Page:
The Dark and Messy Backstage of this Sweeping Phenomenon
By Debadrita C. and Khushi S.
Behind a façade of seemingly cheap, trendy and easily accessible clothes lies the efforts of companies that are willing to stoop to extreme levels to make these clothes so profitable.
Quick crash course: what is fast fashion? Fast fashion is a term used by fashion retailers, which means that catwalk designs move quickly into stores in order to capture current fashion trends. Fast fashion clothing collections are generally based on the most recent fashion trends presented at Fashion Week in both the spring and the autumn of every year – or at least, that’s how it used to be. Fashion originally was organized by two main seasons, fall-winter and spring-summer. Now with the constant demand for the new and trendy, there are “fifty-two mini seasons.”
New York Times journalist Elizabeth Cline in Overdressed: the Shockingly High Cost of Cheap Fashion points retailer Zara out as initiating the current fast-fashion concept, bringing in new deliveries to stores twice a week. Fashion “seasons” essentially make consumers feel out-of-date after each season, and motivate them to buy more to keep on top of each new trend. By introducing micro-seasons, the cycles of buying-tossing-buying again become that much faster, thus benefitting retailers.
Colossal amounts of clothing for affordable prices – what could possibly be wrong with that? The recurring sentiment that investigators return to again and again is that there is more than meets the eye here. Fast fashion may be the cause of bad quality in clothing and leads to a completely unnecessary waste of resources. It typically takes seven thousand litres of water to produce a pair of jeans, and two thousand litres to produce the average t-shirt. Approximately 400 billion square meters of textiles are produced annually in the world, of which around 15% are left unused. Out of an overall average eighty billion pieces of clothing produced globally each year, only a quarter is estimated to be recycled or reused – this means the rest end up in incinerators or landfills. Not only are these mass-produced materials wasteful, some can be harmful to the environment as well. Per- and polyfluorinated chemicals, or PFCs, have been long used in outdoor clothing, because it has stain resistant and waterproof properties. These PFCs are very resistant to breakdown, with the potential to remain in the environment for hundreds of years after being released.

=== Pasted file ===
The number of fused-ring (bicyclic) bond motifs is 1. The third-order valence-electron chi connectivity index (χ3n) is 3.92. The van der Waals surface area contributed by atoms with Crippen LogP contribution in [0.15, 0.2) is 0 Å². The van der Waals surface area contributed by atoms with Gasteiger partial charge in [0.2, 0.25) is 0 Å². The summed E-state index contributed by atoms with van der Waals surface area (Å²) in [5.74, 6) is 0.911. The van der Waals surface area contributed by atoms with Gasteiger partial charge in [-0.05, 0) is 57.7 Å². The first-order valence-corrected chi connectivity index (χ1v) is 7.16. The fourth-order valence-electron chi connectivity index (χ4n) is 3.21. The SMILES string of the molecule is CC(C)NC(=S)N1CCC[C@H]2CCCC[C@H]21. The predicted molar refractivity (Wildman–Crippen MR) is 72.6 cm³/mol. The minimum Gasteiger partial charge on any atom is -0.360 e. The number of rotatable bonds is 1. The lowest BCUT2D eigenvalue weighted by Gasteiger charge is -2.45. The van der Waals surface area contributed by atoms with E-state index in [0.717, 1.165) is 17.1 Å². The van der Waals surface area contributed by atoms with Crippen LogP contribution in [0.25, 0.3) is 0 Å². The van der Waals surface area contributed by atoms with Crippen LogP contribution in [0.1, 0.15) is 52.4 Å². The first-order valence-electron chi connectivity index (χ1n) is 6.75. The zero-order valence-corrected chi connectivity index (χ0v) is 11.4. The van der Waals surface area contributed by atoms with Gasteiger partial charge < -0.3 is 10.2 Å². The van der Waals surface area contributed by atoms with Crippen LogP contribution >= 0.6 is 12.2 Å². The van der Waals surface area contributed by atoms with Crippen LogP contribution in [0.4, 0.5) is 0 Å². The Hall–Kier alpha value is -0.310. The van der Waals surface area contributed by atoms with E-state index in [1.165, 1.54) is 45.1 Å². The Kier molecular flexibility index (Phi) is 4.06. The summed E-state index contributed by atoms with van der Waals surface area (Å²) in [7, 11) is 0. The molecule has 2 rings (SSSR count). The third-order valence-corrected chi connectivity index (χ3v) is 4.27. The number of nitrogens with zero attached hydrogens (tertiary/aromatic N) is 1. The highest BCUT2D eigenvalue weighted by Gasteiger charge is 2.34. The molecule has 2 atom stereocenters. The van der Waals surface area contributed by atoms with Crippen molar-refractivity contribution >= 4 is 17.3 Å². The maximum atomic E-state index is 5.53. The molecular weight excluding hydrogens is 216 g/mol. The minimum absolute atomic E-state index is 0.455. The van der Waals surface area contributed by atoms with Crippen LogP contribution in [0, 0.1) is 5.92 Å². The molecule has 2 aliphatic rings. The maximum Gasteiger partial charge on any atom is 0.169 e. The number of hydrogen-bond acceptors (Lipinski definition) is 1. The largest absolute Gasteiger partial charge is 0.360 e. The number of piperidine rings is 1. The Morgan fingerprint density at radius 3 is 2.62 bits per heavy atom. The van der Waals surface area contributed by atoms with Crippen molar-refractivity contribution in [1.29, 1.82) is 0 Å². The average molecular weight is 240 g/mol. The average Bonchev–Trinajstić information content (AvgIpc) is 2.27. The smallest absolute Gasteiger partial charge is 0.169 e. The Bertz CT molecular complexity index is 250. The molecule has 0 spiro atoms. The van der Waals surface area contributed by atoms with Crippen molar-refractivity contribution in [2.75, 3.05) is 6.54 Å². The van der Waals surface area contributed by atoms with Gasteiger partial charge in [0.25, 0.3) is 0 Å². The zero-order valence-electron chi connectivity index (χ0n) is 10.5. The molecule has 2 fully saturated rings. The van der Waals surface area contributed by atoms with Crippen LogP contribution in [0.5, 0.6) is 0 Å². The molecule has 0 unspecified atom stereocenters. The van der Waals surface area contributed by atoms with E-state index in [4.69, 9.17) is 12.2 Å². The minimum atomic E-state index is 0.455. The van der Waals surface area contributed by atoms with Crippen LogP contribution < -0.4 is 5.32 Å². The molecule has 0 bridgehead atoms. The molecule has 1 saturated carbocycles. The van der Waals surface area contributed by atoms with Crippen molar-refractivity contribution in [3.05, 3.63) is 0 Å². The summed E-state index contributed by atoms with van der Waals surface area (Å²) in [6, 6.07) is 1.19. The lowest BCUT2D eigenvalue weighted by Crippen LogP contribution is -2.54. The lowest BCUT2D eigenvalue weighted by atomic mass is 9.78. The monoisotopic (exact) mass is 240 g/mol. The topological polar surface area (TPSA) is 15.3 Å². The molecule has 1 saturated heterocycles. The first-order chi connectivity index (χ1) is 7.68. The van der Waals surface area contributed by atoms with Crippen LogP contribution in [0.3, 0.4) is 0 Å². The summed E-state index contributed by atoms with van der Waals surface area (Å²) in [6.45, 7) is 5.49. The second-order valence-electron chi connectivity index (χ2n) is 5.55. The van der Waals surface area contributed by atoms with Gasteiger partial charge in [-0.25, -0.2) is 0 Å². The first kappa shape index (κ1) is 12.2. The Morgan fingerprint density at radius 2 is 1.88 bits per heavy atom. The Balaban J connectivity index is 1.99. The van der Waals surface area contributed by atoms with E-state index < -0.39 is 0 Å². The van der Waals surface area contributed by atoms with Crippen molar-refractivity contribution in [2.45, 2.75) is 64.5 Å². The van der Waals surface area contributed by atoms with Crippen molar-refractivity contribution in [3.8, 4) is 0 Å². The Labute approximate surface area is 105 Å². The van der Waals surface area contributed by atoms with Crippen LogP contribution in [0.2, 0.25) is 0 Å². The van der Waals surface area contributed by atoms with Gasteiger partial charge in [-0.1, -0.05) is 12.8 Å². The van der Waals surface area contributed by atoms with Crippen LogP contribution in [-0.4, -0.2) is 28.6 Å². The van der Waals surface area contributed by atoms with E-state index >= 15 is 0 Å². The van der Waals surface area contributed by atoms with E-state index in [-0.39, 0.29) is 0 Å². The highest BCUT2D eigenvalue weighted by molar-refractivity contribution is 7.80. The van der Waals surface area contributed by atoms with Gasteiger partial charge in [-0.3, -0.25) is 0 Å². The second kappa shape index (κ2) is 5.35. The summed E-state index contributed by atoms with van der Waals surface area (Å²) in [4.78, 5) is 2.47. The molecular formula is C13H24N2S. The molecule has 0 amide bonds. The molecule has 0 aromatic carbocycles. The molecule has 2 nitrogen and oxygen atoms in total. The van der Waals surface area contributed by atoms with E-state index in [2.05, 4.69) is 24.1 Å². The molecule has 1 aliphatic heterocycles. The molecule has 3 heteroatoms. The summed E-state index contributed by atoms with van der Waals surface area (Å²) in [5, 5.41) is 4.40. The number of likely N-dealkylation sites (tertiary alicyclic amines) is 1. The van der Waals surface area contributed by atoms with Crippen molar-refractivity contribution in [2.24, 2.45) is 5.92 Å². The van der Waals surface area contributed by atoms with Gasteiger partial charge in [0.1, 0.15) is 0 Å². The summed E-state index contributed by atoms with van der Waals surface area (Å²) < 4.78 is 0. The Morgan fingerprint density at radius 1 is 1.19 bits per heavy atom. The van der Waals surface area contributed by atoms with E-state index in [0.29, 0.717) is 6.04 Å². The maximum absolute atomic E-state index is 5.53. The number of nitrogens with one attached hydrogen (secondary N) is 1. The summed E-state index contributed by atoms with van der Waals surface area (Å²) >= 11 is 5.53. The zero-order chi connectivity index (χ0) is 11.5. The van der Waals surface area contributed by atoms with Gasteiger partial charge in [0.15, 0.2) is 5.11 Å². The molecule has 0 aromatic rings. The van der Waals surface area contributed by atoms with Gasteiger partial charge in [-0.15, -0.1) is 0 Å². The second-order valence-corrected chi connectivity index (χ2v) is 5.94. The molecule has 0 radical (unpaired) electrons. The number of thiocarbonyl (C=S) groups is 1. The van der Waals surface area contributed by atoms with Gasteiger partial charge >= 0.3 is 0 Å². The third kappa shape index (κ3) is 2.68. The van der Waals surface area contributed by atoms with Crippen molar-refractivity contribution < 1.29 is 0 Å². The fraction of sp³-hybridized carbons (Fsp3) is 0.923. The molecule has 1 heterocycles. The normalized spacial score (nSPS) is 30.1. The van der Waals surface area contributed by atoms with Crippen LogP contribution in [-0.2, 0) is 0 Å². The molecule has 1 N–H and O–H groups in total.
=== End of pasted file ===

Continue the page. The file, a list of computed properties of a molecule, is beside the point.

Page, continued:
Fast fashion has led to the usage of not only clothing material as something cheap, but also contributed to the use of employing cheap labour – in the form of child exploitation. Around 260 million children (below the age of eighteen) are employed in the fast fashion industry around the world; more than half of whom engage in physical labour. According to Sofie Ovaa, global campaign coordinator of Stop Child Labour, “there is no supervision or social control mechanisms, no unions that can help them to bargain for better working conditions. These are very low-skilled workers without a voice, so they are easy targets.”